Kyrgyz Airline Ferrying “Illicit” Iranian Cargo to Assad – US Treasury
A small, Kyrgyzstan-based airline is helping Tehran “move suspected illicit cargo” to support Bashar al-Assad’s bloody crackdown in Syria, the US Treasury Department says.
Treasury has sanctioned Kyrgyz Trans Avia (KTA) for leasing and selling aircraft to Iran’s Mahan Air. Washington blacklisted Mahan Air in October 2011 “for providing financial, material and technological support to Iran’s Islamic Revolutionary Guard Corps-Qods Force (IRGC-QF) and has transported personnel, weapons and goods on behalf of Lebanese Hizballah,” a May 31 Treasury statement says.
KTA was designated pursuant to E.O. 13224 for providing financial, material, or technological support for, or financial or other services to Mahan Air, by leasing aircraft to Mahan Air. KTA has been publicly identified as an umbrella company purposely established for importing aircraft to Iran. In this regard, between 2009 and 2010, KTA acted as an intermediary for Mahan Air's acquisition of eight aircraft, all of which are now identified by Treasury as blocked property operated by Mahan Air. Some of the aircraft supplied by KTA to Mahan Air are used, interchangeably, to move suspected illicit cargo to the Syrian regime and provide civilian passenger flights to Europe and Asia.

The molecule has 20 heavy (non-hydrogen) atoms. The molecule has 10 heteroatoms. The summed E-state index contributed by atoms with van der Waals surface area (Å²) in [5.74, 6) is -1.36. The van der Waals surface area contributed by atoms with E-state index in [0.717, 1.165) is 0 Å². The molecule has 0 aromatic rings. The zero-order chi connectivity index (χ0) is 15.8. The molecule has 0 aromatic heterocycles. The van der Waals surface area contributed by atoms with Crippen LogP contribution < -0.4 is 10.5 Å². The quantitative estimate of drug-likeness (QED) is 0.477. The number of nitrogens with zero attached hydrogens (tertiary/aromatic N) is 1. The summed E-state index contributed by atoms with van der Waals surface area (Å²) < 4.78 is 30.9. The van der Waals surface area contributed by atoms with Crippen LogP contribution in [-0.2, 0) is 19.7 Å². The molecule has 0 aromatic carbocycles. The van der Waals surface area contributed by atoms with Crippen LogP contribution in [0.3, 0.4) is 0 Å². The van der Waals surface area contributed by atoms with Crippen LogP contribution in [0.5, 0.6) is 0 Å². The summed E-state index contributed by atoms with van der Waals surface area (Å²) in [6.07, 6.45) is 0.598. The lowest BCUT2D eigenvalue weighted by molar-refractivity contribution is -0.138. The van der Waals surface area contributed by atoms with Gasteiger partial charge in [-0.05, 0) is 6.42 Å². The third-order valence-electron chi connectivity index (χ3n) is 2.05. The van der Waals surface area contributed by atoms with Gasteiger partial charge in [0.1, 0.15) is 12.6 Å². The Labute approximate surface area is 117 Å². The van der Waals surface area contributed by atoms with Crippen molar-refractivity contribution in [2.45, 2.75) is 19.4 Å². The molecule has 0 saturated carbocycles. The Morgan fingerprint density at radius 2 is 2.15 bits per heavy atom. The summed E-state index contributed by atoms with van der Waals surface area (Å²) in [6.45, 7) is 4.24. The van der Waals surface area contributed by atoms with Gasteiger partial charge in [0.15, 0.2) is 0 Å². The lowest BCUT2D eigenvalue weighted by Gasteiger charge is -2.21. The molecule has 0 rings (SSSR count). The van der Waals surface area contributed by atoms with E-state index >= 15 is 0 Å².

The designation prohibits US citizens, permanent residents, and American companies from dealing with KTA or its director, 58-year-old Lidia Kim, who Treasury designated “for acting for or on behalf of KTA by serving as the director of the company. Kim has received funds from a Mahan Air front company for equipment provided to the airline.” KTC is listed as headquartered at Erkindik 35 in Bishkek.
In the same announcement, Treasury sanctioned Ukraine’s Ukrainian-Mediterranean Airlines (Um Air) for similar activity.
Kyrgyz Trans Avia is one of many small private airlines based in Kyrgyzstan. Just how much these sanctions will affect the company’s activities on the ground (or in the air) is unclear. But while the country is no state-supporter of terrorism, the latest sanctions cast a spotlight on the way that lawlessness in much of the former Soviet Union is a breeding ground for shady deals.
David Trilling is Eurasianet’s managing editor.
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